• As shown in FIG. 34, the status of the flag changes to one when a control block payload with /T/ is detected and to zero when a control block payload with /S/ is detected. That is, the flag set to one functions to indicate that before the control block payload of interest is detected, a control block payload with /T/ has detected but no control block payload with /S/ has been detected.
  • If the status of the flag is one [FIG. 33: RT3-e 620], the flag indicates that before the control block payload of interest containing /T/ is detected, a control block payload with /T/ has detected but no control block payload with /S/ has detected, that is, the appearance of the control code characters is not kept in order of /T/, /I/, and /S/. Thus, the value of the flag is set to zero [FIG. 33: RT3-e 624]. Information indicative of the presence of an error is output [FIG. 33: RT3-e 626]. The error determination is then terminated.
  • If the control block payload contains no /T/ [FIG. 33: RT3-e 618], determination of whether or not the control block payload is composed only of /I/ is performed [FIG. 33: RT3-e 628]. If the control block payload is composed only of /I/, determination of whether or not the status of the flag is one is performed [FIG. 33: RT3-e 630]. If the status of the flag is one, determination of whether or not the current counter value is 8 is performed [FIG. 33: RT3-e 640] and the method returns to the step of incrementing the counter value [FIG. 33: RT3-e 606].
  • If the status of the flag is zero [FIG. 33: RT3-e 630], the flag indicates that the appearance of the control code characters is not kept in order of /T/, /I/, and /S/. Thus, information indicative of the presence of an error is output [FIG. 33: RT3-e 631]. The error determination is then terminated.
  • If the control block payload is not composed only of /I/ [FIG. 33: RT3-e 628], determination of whether or not the control block payload contains /S/ is performed [FIG. 33: RT3-e 632]. If the control block payload contains /S/, determination of whether or not the status of the flag is one is performed [FIG. 33: RT3-e 634]. If the status of the flag is one, the value of the flag is set to zero [FIG. 33: RT3-e 636]. Then determination of whether or not the current counter value is 8 is performed [FIG. 33: RT3-e 640] and the method returns to the step of incrementing the counter value [FIG. 33: RT3-e 606].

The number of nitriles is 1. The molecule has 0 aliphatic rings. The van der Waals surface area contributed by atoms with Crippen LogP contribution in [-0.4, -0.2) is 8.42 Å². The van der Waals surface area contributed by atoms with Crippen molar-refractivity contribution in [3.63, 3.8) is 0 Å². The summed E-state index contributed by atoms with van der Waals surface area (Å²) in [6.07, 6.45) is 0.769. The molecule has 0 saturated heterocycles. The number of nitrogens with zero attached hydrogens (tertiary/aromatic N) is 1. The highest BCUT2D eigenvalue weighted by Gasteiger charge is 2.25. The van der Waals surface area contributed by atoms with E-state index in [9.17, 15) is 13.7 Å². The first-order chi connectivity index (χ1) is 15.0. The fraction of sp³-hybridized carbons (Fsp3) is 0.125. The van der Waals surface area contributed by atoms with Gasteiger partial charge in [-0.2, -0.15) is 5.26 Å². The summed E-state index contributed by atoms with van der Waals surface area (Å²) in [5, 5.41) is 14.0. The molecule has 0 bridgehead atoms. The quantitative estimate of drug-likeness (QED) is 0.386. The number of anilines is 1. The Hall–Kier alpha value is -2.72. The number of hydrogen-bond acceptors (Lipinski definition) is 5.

• If the status of the flag is one, the flag indicates that the appearance of the control code characters is not kept in order of /T/, /I/, and /S/. Thus, information indicative of the presence of an error is output [FIG. 33: RT3-e 638]. The error determination is then terminated.
  • As described above, the predetermined condition for the control blocks corresponds to checking whether or not the appearance of the control code characters is kept in order of /T/, /I/, and /S/.
  • In particular, in determining whether or not the control block payload contains /T/, the method can use a flag (FIG. 34) memorizing the status of the already-arrived sequence of super-blocks to determine whether or not a sequence of blocks covering multiple super-frames is in the correct order.
  • According to the present embodiment, even if a bit error results in an error in type field value, a 2-bit error can be detected 100% in the patterns of all the control code characters contained in the sequence of control block payloads. The relevant control block payload can then be converted into an error-indicating control block payload to which a particular error code indicative of an error is assigned.
  • Furthermore, if the super-block header is information with a redundancy of at least 2 bits, then in the step of extracting super-blocks [FIG. 32: RT3-e 2], a third error determination process may be executed. That is, a bit error determination is performed on the super-block header. If an error occurs in the super-block header, the eight signal block payloads contained in the corresponding super-block payloads are converted into error control block payloads indicative of occurrence of an error.
  • Embodiment 3-2
  • With reference to FIGS. 35 to 37, an embodiment will be described in which the transmitting side deletes, from a sequence of signal blocks, signal block headers and a part or the whole of each signal block payload composed only clock adjusting characters and groups the resulting signal block payloads to generate a super-blocks and in which the receiving side restores the signal blocks from the super-block generated. According to the present embodiment, in the series of processes, the signal block headers and a part or the whole of each signal block payload composed only clock adjusting characters are deleted to reduce the bit rate at which the super-block is transmitted. Descriptions overlapping those of the above-described embodiments are omitted.
  • (Processing of Signal Blocks on the Transmission Side)